The world is a firework of overstimulation – and Future Palace have dedicated an album to this feeling of overwhelm. On the new record, Distortion, the Berlin post-hardcore trio deals with an almost oppressing mass of mental illnesses and problems. In doing so they create music that – appropriate to this topic – hits more hooks than ever before from one moment to the next, from the quietest depths to the loftiest heights.

While the band had already leaned more towards musical extremes on their previous album, Run, the new album Distortion is the ultimate culmination of all the tones that Future Palace have absorbed on their Europe-wide journey as one of the most exciting acts in alternative guitar music: the most powerful metalcore breakdowns meet trembling darkwave beats, anthemic emocore refrains à la Bad Omens are contrasted with sacred choirs, the coldness of industrial encounters the powerful emotionality of Sleep Token. An album that’s more like a manifesto.

A central feature of Future Palace’s music has always been the examination of the problems that primarily take place inside a person. Distortion is not only no exception in this context, but is also considered the brutal climax of this approach. The album title, which is derived from the psychological term cognitive distortion, represents a picture of a world in which the constant change in one’s own perception causes one to fall into the same traps again and again from which there seems to be no way out. Future Palace proves that this confusing view of the world can manifest itself in many aspects by dealing with very different images of illnesses and people on Distortion, from ADHD to depression to narcissism. The Berlin band’s third album is such an overwhelming force of emotions, struggles, negotiations, cycles and cries of desperation that the sheer amount alone can take your breath away when you listen to it.

The fact that Future Palace are able to set these demanding topics to music so approachably on their new record is also due to the huge creativity with which the band now constantly looks at their songwriting from new perspectives. In the recent past, the trio had already tended to create increasingly strong emotional contrasts in their songs. On Distortion, this direction is not only continued, but also meets numerous impressive elements that have never been heard in Future Palace’s music before.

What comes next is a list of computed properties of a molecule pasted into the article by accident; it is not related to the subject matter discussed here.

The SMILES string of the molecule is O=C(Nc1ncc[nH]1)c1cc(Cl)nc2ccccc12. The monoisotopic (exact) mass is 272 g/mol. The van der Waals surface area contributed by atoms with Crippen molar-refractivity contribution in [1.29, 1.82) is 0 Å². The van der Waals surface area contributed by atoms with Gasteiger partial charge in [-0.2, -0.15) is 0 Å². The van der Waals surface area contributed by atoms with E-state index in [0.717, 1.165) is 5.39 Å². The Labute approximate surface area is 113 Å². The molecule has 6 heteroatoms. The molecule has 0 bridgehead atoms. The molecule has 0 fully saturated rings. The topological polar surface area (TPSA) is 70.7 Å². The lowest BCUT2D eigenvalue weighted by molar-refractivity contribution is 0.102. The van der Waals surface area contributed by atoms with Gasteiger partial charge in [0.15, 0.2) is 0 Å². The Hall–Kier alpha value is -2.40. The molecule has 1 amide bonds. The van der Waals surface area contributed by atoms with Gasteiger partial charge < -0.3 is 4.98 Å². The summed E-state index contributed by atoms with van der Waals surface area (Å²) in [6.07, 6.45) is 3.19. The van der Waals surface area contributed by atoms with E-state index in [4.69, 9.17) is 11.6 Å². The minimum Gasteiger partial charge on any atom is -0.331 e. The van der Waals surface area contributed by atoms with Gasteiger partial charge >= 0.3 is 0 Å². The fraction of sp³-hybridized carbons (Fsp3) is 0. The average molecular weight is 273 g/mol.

Despite all the emotional excitement, Distortion itself became a project that had to be created in the midst of a lot of excessive demands – and perhaps that is precisely why it has become even more real. The album, produced by Julian Breucker and Christoph Wieczorek, who were already behind the controls for scene greats such as Annisokay and Smash Into Pieces, was subjected to significant torture during the creation process. “I sang the entire album with a root infection”, says singer Maria Lessing. “We had to postpone the studio stay because I had wisdom-tooth surgery shortly before we started recording and had to struggle with a lockjaw for a few weeks. The demos then had to be completed at extremely short notice – that was pure stress for me. But I have the feeling that the songs have become even more authentic here and there.” The genesis of Distortion also reflects the band’s everyday life. “The album was definitely created under the impression of being a heavy touring band”, explains guitarist Manuel Kohlert. “This means that it also exposes the feelings of being on the road a lot, of understanding your own existence in this special form of living and of looking into the past and future in this state.”

At the end of the day, despite all the excess and challenge that Distortion screams out in every pore of its musical being, there is still a piece of hope that Future Palace are impressively able to carry with the full force of their sound.

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